Apple takes aim at Android and the Nexus 7 with the new, developer approved iPad Mini

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By Kathleen De Vere Comments

As was widely anticipated, Apple unveiled the iPad Mini today, a smaller, 7.9 inch version of the now 100 million-selling family of iPads.

Although Steve Jobs swore off the idea of creating a smaller iPad in 2010, saying the smaller screen size wouldn’t provide a good user experience for the device’s software and apps, the growing popularity of smaller tablets seems to have changed Cupertino’s tune. Typically for Apple, today’s event was heavy on technical information and comparison shots, but most interesting comparisons Apple’s senior vice president of worldwide marketing Phil Schiller made weren’t made to other Apple devices — they were aimed squarely at Google’s Nexus 7.

According to today’s presentation, the iPad Mini offers 29.6 inches of screen real estate, compared to the Nexus’ 21.9. This, according to Schiller, translates into seeing between 49 and 67 percent more on your screen while browsing the web, even though the Nexus 7 has a larger 1200 x 800 screen resolution.

The iPad Mini’s 1024 x 768 resolution may be slightly smaller that the Nexus 7’s, but it gives the device the same resolution as the iPad 2. This means native iPad apps will look natural on the device — no upscaled phone apps, no downscaled iPad apps, and no new resolution for iOS developers to deal with.

While today’s product announcement may not have been totally surprising, the developers we spoke to were excited by the market potential of the iPad Mini.

Supercell, the Finnish company that recently revealed it was earning more than $15 million a month on iOS, is betting the iPad Mini’s new lower price point and size will be attractive to consumers, many of whom might have been considering purchasing an Android-based tablet like the Nexus 7.

“I think the comparisons they showed demonstrate exactly why the experience is superior on the Mini.  Right now, it’s tough to see how others will be able to compete with the Mini,” says Greg Harper, the company’s general manager, North America. “There is actually very little we need to change to bring our games to the Mini. It is a big win for us.”

Today’s news was also good for Supercell given the fact that the company credits its “tablet-first” development strategy for much of its success — Harper tells us his company’s revenues are equally split between the iPad and the iPhone, despite the fact that iPhones have a much larger install base than iPads.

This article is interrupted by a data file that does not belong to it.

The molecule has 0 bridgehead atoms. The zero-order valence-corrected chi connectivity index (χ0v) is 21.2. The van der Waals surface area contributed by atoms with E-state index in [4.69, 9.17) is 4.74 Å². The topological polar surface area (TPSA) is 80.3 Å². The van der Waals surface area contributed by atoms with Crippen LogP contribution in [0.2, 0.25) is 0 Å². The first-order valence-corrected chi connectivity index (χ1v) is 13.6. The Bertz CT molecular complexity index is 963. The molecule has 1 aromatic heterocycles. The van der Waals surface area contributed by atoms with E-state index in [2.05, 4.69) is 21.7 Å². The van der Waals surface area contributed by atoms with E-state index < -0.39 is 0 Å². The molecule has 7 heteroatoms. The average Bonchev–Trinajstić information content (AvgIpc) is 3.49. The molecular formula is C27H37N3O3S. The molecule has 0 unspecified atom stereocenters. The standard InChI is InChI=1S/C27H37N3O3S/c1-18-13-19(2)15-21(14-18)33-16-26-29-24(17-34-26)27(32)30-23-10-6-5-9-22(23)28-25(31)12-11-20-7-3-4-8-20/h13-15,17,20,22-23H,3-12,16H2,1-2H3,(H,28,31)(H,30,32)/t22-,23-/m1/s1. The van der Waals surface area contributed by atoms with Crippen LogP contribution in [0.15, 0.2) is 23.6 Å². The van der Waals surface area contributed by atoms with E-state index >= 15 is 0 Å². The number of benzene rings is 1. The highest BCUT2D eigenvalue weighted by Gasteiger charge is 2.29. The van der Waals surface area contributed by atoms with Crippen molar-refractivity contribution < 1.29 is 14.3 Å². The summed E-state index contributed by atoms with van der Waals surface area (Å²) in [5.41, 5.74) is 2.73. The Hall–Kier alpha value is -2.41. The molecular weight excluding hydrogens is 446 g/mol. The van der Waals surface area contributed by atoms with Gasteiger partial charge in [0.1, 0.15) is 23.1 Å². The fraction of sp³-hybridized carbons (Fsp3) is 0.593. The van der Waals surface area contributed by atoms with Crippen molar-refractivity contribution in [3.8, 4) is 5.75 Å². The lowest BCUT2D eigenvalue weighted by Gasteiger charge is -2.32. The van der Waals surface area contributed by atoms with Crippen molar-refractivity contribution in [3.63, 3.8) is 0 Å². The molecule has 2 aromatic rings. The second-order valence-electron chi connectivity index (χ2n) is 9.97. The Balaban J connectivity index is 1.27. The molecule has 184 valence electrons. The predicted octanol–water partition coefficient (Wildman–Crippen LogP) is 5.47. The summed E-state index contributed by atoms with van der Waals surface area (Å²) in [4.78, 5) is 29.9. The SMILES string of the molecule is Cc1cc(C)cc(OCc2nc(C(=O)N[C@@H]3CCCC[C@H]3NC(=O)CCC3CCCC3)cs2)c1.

“We’ve always said that the best games on any platform are the ones that are developed from the ground up for it where you don’t make any compromises to support another platform.  That has been our approach, and so far, it’s been working pretty well for us,” he says. “With the introduction of the Mini and continued strong growth of iPads, I expect we will most likely continue to see our iPad revenue increase as a percentage of our total revenue.”

DeNA’s North American subsidiary Ngmoco is also optimistic about the tablet.  “Whenever Apple jumps into a category it increases awareness of the devices for consumers and creates a rising tide that will float all boats,” says Doug Scott, the company’s VP of marketing and revenue.

The iPad Mini is also going after the Nexus 7 in terms of price. The 16GB Wi-Fi version of the iPad Mini is $329, which makes it significantly more expensive than the Kindle Fire, but only $130 more than a Nexus 7.  It’s a pricepoint that allows Apple to keep its longstanding “premium product, premium price” mentality, while indirectly allowing the iPad Mini to compete with the Nexus 7 for the lower end of the tablet market.
The mood at Google headquarters is likely mixed after today’s announcement. While the size, price, presentation and very existence of the iPad Mini all  validate the impact Android is beginning to have on the tablet market, it seems Apple isn’t willing to let the Nexus 7 take a share of the tablet market without a fight.  With Apple now willing to compete on user experience and price, the race to lock up the lower end of the tablet market will be a hard contest for Google to win if its efforts to improve Android tablet experiences don’t bear fruit.